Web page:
Article

Convective radiofrequency water vapor thermal therapy for benign prostatic hyperplasia: a single office experience

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Abstract

Background

Convective radiofrequency water vapor thermal therapy with the Rezūm system is a relatively new treatment for benign prostatic hyperplasia (BPH). We present results from a single surgeon in an office setting.

Methods

A retrospective review of 129 patients from a single surgeon who underwent the Rezūm procedure was performed. All patients were at least 4 months out from treatment. International prostate symptom scores (IPSS), maximum flow rates (Qmax), residual urine volumes, medication usage, and adverse events were monitored. Data were analyzed at baseline, 15–45 days, 46–90 days, and 91–180 days after treatment. A scripted patient questionnaire was attempted over the phone to all patients. It was administered by a resident and medical student who do not work in the provider’s office.

Results

Maximal effects were noted at the 91–180 day interval. IPSS improved from a baseline of 18.3 to 6.9 and Qmax from 10.5 to 16.8 mL/s. Improvements were independent of starting symptom score, median lobe treatment, and prostate size. There was a 17% prostate volume reduction based on TRUS and 14% based on PSA. The most common adverse events were urinary tract infections (17%) and transient urinary retention (14%). In total 90% of patients were able to come off their BPH medications and 86% of patients would recommend the procedure to a friend.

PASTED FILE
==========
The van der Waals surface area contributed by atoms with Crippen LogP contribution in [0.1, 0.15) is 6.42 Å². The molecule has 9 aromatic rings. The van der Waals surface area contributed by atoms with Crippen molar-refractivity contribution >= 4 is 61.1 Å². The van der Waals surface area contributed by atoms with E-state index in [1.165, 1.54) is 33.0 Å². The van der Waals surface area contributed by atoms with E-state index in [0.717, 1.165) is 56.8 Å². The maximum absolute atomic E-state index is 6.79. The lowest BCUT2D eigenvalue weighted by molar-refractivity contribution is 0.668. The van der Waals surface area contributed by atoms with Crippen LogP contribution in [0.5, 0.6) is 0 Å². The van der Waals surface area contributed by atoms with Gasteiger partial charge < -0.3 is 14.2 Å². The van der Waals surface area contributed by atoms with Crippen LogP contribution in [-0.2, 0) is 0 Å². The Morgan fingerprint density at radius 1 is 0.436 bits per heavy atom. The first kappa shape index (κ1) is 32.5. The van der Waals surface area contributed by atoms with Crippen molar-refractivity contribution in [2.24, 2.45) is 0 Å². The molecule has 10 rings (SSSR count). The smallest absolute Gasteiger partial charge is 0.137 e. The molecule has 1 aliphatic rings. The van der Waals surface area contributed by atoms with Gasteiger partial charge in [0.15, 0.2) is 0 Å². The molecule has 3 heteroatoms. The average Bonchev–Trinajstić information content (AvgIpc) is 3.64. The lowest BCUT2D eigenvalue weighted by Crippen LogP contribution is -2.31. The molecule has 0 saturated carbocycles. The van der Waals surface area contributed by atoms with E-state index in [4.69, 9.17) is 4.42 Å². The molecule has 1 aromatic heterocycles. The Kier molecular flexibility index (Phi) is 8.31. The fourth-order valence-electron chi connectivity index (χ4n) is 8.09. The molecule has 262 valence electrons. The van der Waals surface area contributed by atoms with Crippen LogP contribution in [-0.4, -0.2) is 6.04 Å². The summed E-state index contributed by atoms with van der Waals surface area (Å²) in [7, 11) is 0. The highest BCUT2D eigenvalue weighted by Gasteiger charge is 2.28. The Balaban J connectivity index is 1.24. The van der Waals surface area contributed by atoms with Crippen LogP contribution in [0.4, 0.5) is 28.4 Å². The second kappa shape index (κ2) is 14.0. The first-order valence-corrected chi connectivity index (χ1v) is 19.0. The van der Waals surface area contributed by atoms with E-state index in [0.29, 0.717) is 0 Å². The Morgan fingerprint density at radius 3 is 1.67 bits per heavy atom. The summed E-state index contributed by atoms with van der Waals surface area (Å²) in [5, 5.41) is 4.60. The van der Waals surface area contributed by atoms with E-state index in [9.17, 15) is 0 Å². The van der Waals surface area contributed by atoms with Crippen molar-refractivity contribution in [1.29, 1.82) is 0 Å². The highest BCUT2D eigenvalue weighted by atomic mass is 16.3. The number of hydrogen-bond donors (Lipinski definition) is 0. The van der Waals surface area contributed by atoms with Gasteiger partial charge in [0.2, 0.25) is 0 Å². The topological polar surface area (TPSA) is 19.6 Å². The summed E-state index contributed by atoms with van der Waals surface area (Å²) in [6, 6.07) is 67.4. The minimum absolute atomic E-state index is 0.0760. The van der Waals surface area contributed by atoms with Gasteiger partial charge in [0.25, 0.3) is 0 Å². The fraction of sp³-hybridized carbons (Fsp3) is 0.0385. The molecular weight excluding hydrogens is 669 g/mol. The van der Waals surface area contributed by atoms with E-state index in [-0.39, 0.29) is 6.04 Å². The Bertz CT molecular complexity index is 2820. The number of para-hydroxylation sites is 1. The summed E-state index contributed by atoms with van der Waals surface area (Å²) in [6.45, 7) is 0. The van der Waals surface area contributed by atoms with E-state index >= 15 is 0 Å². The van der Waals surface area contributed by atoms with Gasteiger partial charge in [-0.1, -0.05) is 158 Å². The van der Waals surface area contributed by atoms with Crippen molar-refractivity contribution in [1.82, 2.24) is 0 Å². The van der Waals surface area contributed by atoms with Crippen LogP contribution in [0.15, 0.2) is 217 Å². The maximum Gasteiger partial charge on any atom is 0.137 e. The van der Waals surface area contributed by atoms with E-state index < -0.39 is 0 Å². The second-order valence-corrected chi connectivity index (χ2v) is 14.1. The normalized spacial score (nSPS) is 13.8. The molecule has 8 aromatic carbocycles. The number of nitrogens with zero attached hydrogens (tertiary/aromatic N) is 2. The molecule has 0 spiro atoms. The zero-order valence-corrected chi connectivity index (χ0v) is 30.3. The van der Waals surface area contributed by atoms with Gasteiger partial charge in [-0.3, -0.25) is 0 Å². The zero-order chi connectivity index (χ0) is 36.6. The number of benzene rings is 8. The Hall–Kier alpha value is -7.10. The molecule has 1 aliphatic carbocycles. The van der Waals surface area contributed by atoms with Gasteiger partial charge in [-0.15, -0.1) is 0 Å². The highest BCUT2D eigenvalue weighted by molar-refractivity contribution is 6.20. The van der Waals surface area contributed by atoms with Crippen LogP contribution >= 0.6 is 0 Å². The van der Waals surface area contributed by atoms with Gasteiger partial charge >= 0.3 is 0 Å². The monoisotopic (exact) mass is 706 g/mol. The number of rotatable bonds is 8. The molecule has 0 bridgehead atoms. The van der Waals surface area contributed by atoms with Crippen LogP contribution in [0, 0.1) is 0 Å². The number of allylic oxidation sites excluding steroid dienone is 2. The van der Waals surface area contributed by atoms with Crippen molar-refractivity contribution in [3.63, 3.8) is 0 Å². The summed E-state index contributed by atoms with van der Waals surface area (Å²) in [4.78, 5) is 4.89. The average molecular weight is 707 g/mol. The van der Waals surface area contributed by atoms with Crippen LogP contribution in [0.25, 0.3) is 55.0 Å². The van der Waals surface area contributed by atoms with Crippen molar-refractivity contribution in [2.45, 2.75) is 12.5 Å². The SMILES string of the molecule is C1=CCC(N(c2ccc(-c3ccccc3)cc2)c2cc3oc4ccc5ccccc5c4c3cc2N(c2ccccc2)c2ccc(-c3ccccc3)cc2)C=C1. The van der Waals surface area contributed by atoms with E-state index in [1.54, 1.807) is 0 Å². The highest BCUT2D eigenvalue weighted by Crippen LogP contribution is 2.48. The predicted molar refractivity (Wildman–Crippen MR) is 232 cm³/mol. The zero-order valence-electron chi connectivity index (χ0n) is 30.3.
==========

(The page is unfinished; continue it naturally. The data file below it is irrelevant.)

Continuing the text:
Conclusions

Rezūm radiofrequency water vapor thermal therapy offers a minimally invasive option for BPH management with moderate improvement in symptoms and flow rate. The results appear to be independent of prostate size or presence of a median lobe, and have now been replicated in a single office setting.

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Acknowledgements

No outside support was provided for the collection and analysis of data, no sources of material were used that are not commercially available.

Author information

Affiliations

  1. Department of Urology, University of Texas Southwestern, Dallas, TX, USA

    • Daniel Mollengarden
    • , Kenneth Goldberg
    •  & Claus Roehrborn
  2. University of Texas Southwestern, Dallas, TX, USA

    • Daniel Wong

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Conflict of interest

Dr. Roehrborn has been a funded investigator in the randomized controlled REZUM trial. The remaining authors declare that they have no conflict of interests.

Corresponding author

Correspondence to Kenneth Goldberg.